When I first moved to East London in 2005, my friends and I lived above a derelict pub on Brick Lane, and we spent our weekends dancing until dawn at the gritty basement club Plastic People or the always-messy Public Life, housed in an old public toilet. Thanks in large part to the cheap rents and influx of artists moving in, East London had become the creative hub of the capital. You went to the area for warehouse parties, the best bagels in the city, BYOB curry houses or to check out the cheap-as-chips Sunday markets; you didn’t go there for cocktails.
All that has changed over the last decade, and there are now more cocktail bars of note in East London than any person can reasonably visit in an evening—or several.
Callooh Callay was the first to put the neighborhood on the cocktail map in 2008 with its Lewis Carroll-inspired interiors and thematic menus, including one that was a twist on the Underground Tube map and another that remade Pantone color cards as cocktails. It brought a sense of playfulness to London’s then-limited cocktail scene. From there, came Happiness Forgets, Worship Street Whistling Shop and Nightjar, cementing East London’s status as a hub of experimental drinking. These bars were pushing the boundaries of what we defined as a cocktail.
While the once-edgy Shoreditch High Street has since become a strip of mass-market venues catering to the bar crawling, Jäger-chugging weekender crowds, there are spots amidst the mêlée where you can sequester yourself for an exceptional drink. The Cocktail Trading Company is staying true to the playfulness of its antecedents by combining wittiness with high technical ability; the menu includes cocktails such as the Urn-Aged Corpse Reviver No. 2, a re-imagination of the classic that features “Egyptian embalming” gin that’s aged in a clay urn and infused with cedar oil, juniper and cassia bark (all herbs used in the mummification process) alongside fortified honey wine, mandarin liqueur, lemon and a splash of absinthe, shaken “like a backing dancer in ‘Thriller.’” The glass sits in a zombie graveyard with two green hands emerging from the earth.
Just north, Ryan Chetiyawardana’s equally experimental Hoxton bar, White Lyan, re-launched as minimalist dining spot Cub. But downstairs, the crew’s laid-back basement bar Super Lyan is still serving up madcap drinks, such as their famous Nitro Martini, a twist on a Jack and Coke dispensed through a nitrous keg system. Nearby Scout—the latest venture from the influential Matt Whiley—has taken the closed-loop cocktail philosophy and run with it, sourcing ingredients entirely from the British Isles, with many of them—cherries, elderflowers and stinging nettles—foraged in London itself. They’ve done away with the bar completely, and encourage drinkers to explore what they’re up to in the kitchen.
Up along Kingsland Road, Dalston remains East London’s hipster haven. It’s better known for after-hours parties and kebab joints, but the craft cocktail scene has inched its way in here, too. Tony Conigliaro’s Untitled is his most conceptual bar to date. It sports design that takes its cues from Andy Warhol’s Silver Factory, with foiled walls and studio-style photography, and, like Scout, there’s no bar to speak of, just a single station at the head of the one-and-a-half-ton concrete banquet table. The menu lists drinks with one-word names: Clay, Mineral, Snow.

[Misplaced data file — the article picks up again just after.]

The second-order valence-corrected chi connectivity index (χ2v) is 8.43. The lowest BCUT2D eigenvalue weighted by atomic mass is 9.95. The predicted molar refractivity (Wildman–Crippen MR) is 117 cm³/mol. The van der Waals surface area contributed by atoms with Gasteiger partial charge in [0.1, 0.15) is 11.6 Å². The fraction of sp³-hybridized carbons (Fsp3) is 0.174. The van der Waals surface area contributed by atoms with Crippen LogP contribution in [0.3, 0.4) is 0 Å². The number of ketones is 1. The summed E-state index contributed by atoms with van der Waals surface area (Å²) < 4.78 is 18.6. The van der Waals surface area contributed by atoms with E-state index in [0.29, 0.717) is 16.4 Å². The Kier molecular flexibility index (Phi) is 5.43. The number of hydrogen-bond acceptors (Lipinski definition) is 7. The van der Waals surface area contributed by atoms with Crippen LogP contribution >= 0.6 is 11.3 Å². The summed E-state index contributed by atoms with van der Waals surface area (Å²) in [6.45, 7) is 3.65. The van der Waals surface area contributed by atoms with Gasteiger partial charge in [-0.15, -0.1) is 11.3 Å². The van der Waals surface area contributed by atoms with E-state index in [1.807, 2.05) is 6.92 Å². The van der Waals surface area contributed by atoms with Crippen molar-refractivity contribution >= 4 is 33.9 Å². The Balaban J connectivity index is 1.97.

The contemporary landscape of East London is vastly altered from what I once knew. Rising rents brought in people with deeper pockets—and a thirst for experiential drinking that goes beyond the classic cocktail experience. While there is still a place for the theatrics of the original band of bars, the newcomers have channeled that technical prowess into a different story that takes place largely behind the scenes.
A Tour of East London
The Cocktail Trading Co. | 68 Bethnal Green Road
Go for: The serious business of having fun: brilliantly inventive drinks that come with a sense of story and often absurd adornments, like an unopened letter, a tin of party poppers and kids’ jokes. They also have great tunes from old-school hip-hop to ’90s R&B.
Scout | 93 Great Eastern Street
Go for: Experiencing how the supply of ingredients available across the British Isles can be repurposed into unique and challenging cocktails (think oyster shell distillate and bitter hop tincture). In keeping with the closed-loop philosophy, snacks are created from the drinks’ leftover ingredients.
Nightjar | 129 City Road
Go for: Live jazz and classic cocktails reimagined and delivered in extraordinary bespoke receptacles with a real sense of theater and narrative.
Super Lyan | 155 Hoxton Street
Go for: Drinks that changed the global cocktail scene in a pretension-free setting replete with disco ball and stripper pole. This grungy subterranean bar is the test space for many of the Mr. Lyan team’s creations.
Bar Three | Basement, 5a Brushfield Street
Go for: Space to spread out with friends and still drink well. This is the second venue from brothers Max and Noel Venning that offers “light” and “free” cocktails in keeping with the drink-less, drink-better times we’re in.
Untitled | 538 Kingsland Road
Go for: Cocktails that define the term inventive, alongside Japanese tapas from a former El Bulli chef. The backyard, referred to as the “moon garden,” has a pleasing ’70s-meets-’90s minimalist design.
Mint Gun Club | 4a Brooke Road
Go for: A bright and accommodating neighborhood bar worth traveling for. The daily-changing cocktail menu takes it inspiration from owner Richard Hunt’s expansive travels, with a nod to two most-British obsessions: tea and Gimlets.
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